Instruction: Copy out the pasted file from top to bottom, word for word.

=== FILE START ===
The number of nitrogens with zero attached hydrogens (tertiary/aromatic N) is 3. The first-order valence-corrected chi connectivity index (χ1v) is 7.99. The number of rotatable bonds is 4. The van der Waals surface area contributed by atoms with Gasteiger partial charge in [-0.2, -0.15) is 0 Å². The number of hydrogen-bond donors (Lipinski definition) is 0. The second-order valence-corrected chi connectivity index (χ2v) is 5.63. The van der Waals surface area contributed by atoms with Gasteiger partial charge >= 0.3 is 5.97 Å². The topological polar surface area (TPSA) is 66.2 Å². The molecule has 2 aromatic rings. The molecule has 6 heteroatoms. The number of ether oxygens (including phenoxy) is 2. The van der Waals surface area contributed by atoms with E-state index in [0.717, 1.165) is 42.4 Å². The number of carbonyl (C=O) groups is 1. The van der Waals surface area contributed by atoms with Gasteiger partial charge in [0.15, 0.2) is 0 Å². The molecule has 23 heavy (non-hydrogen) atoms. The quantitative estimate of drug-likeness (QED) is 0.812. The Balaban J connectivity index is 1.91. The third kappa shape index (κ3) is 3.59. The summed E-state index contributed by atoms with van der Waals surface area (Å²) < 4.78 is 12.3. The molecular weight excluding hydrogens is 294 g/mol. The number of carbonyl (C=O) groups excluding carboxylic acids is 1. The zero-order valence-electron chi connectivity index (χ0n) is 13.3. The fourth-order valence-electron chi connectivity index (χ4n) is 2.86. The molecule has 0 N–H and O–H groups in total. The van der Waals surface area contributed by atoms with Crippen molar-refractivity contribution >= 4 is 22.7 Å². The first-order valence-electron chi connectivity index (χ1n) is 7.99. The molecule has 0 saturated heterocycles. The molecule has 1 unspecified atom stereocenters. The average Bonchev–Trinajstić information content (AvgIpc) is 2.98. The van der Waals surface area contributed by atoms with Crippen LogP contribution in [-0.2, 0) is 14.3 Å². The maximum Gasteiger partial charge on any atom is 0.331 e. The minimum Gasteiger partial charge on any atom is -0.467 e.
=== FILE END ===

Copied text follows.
The number of nitrogens with zero attached hydrogens (tertiary/aromatic N) is 3. The first-order valence-corrected chi connectivity index (χ1v) is 7.99. The number of rotatable bonds is 4. The van der Waals surface area contributed by atoms with Gasteiger partial charge in [-0.2, -0.15) is 0 Å². The number of hydrogen-bond donors (Lipinski definition) is 0. The second-order valence-corrected chi connectivity index (χ2v) is 5.63. The van der Waals surface area contributed by atoms with Gasteiger partial charge >= 0.3 is 5.97 Å². The topological polar surface area (TPSA) is 66.2 Å². The molecule has 2 aromatic rings. The molecule has 6 heteroatoms. The number of ether oxygens (including phenoxy) is 2. The van der Waals surface area contributed by atoms with E-state index in [0.717, 1.165) is 42.4 Å². The number of carbonyl (C=O) groups is 1. The van der Waals surface area contributed by atoms with Gasteiger partial charge in [0.15, 0.2) is 0 Å². The molecule has 23 heavy (non-hydrogen) atoms. The quantitative estimate of drug-likeness (QED) is 0.812. The Balaban J connectivity index is 1.91. The third kappa shape index (κ3) is 3.59. The summed E-state index contributed by atoms with van der Waals surface area (Å²) < 4.78 is 12.3. The molecular weight excluding hydrogens is 294 g/mol. The number of carbonyl (C=O) groups excluding carboxylic acids is 1. The zero-order valence-electron chi connectivity index (χ0n) is 13.3. The fourth-order valence-electron chi connectivity index (χ4n) is 2.86. The molecule has 0 N–H and O–H groups in total. The van der Waals surface area contributed by atoms with Crippen molar-refractivity contribution >= 4 is 22.7 Å². The first-order valence-electron chi connectivity index (χ1n) is 7.99. The molecule has 0 saturated heterocycles. The molecule has 1 unspecified atom stereocenters. The average Bonchev–Trinajstić information content (AvgIpc) is 2.98. The van der Waals surface area contributed by atoms with Crippen LogP contribution in [-0.2, 0) is 14.3 Å². The maximum Gasteiger partial charge on any atom is 0.331 e. The minimum Gasteiger partial charge on any atom is -0.467 e.